Nepal boasts a population of more than 26 million people made up of over 40 diverse races and tribes that we call ethnic groups living in different regions with diverse culture, languages and dialects. Such is the diversity of Nepals population that travelers can experience a range of lifestyles from the Stone Age in the far west and mountain regions to the quickly modernizing lifestyles in Kathmandu.
The two major groups in Nepalese society are Tibeto-Burman (Mongols) from the North and Indo-Aryans from the South. So Nepal is a mixing pot of cultures and customs from the North and South. Here is a brief overview of the main ethnic groups of Nepal:
Brahmans and Chhetris: These form two of the largest groups in Nepal and also form the two highest castes in Nepal. Brahmans and Chhetris reside in most places of Nepal. Originally Brahmins come from India. The Brahmans are the traditional Hindu priest caste and Chhetris are a group from the Rajputs in India. Many Brahmans are business people, landowners and government workers whereas Chhetris are farmers, soldiers and business people.
Newars: The original inhabitants and a specific ethnic group that resides in Kathmandu valley. Like all ethnic groups they have their own languages, culture and specialty local food. Newars have a rich cultural and heritage and are skilled artisans. Most of the Newar people are business men, government officers and many other highly regarded profesions.
Gurungs: Hailing from the higher slopes of Annapurna these people are famous for their innocences, simple mindedness and bravery. Gurungs are Mongoloid in feature and trace their ancestry to Tibet. The Gurung people often serve in the Nepalese army and police as well as in the Gorkha regiments of both the British and Indian armies.
Thakalis: This group originally came from the Kali Gandaki valley and their religion is a mixture of Buddhism and Hinduism. Thakalis are famous for their hospitality and cleanliness. They are traditionally excellent businessman and hoteliers who have built up hotels, inns and other business through out Nepal.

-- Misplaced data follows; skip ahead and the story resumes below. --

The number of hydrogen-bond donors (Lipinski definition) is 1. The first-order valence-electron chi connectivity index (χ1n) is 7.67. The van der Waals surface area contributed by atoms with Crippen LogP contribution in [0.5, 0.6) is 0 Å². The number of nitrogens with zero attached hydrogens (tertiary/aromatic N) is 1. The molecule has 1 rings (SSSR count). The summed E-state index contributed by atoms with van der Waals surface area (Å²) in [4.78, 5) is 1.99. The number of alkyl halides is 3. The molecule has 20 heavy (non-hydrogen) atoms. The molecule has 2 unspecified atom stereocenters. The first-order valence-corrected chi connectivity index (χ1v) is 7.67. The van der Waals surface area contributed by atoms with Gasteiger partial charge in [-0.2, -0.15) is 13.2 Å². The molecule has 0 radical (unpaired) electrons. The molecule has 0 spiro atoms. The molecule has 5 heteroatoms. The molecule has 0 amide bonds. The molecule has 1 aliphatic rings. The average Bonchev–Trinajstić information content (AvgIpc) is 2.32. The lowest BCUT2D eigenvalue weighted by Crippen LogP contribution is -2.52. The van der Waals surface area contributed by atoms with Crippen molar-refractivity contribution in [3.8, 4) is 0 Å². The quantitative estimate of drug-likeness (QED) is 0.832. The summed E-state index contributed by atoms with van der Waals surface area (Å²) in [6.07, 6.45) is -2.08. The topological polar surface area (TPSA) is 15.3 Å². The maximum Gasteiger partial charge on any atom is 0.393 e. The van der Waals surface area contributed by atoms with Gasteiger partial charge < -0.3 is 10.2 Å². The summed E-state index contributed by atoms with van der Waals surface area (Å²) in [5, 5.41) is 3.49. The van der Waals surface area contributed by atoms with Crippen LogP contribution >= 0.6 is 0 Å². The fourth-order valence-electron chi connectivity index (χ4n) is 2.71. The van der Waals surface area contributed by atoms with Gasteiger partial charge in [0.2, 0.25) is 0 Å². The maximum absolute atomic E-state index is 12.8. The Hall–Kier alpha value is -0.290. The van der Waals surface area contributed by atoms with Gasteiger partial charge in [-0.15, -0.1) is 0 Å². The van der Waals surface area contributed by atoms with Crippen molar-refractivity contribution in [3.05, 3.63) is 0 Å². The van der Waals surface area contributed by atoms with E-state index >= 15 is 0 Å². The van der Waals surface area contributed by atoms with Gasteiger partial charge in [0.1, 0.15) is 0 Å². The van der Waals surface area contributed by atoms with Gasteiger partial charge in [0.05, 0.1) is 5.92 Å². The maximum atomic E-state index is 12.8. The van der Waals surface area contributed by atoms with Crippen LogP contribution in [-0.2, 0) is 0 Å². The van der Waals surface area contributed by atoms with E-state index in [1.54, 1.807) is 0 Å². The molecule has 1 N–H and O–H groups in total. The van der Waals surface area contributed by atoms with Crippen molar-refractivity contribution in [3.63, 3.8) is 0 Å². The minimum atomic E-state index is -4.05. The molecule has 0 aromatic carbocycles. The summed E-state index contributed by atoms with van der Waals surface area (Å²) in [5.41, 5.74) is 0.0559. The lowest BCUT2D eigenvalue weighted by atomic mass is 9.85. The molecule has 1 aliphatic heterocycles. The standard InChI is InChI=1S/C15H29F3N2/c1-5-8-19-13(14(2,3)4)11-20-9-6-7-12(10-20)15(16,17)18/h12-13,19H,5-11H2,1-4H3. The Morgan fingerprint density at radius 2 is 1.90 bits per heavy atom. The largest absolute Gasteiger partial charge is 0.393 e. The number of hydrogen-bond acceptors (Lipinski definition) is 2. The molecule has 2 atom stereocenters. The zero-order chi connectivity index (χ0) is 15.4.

Sherpa: Sherpa are the people from the east and are closely related to Tibetian people. They originated from Tibet about 50 years ago. They are the most famous ethnic group of Nepal who are considered to live in the highest altitude villages. The Sherpa people are renowned for their trekking and mountaineering abilities.
Tamangs: The most important group in the hills, chiefly Buddhist and mostly living in the foothills surrounding Kathmandu valley originally came from Tibet. You will see many Buddhist temples in Tamang villages. They are renowned as horse traders. They speak a Tibeto-Burman language among themselves.
Magars: Coming from Nepals hilly region, Magars are best known for their services as Gurkhas in the British army. Their main occupations are military, farming, weaving, hunting and fishing. They are either Hindu or Buddhist followers.
Tharus: The largest and oldest ethnic group found in the Terai is the Tharu. They have their own tribal religion based on Hinduism. They are dark in appearance and normally taller than other Nepali people. Farming and business are their main occupations.
Kirati: Living in far eastern Nepal, Kirati consists mainly of Rai and Limbu. They are descendants of those who originally formed the kingdom of Kathmandu and are well known for their coverage and bravery. Rai people are very independent and individualistic and they speak at least 15 different languages. Most Limbu people live in the east region of the Arun River.
As well as the diverse range of ethnic groups, Nepal also has a vast range of castes. Different castes have their own festivals and practices. This caste system is an ancient system and people are normally categorized according to their occupation.
We wanted to see Mt Everest close from the base camp without the 14 day trek. And this is the most exciting way to go, by helicopter. Early morning start from Kathmandu (1364m) to Lukla airport to refuel (altitude 2860m) and then to the Everest Base camp 5290m with…Read More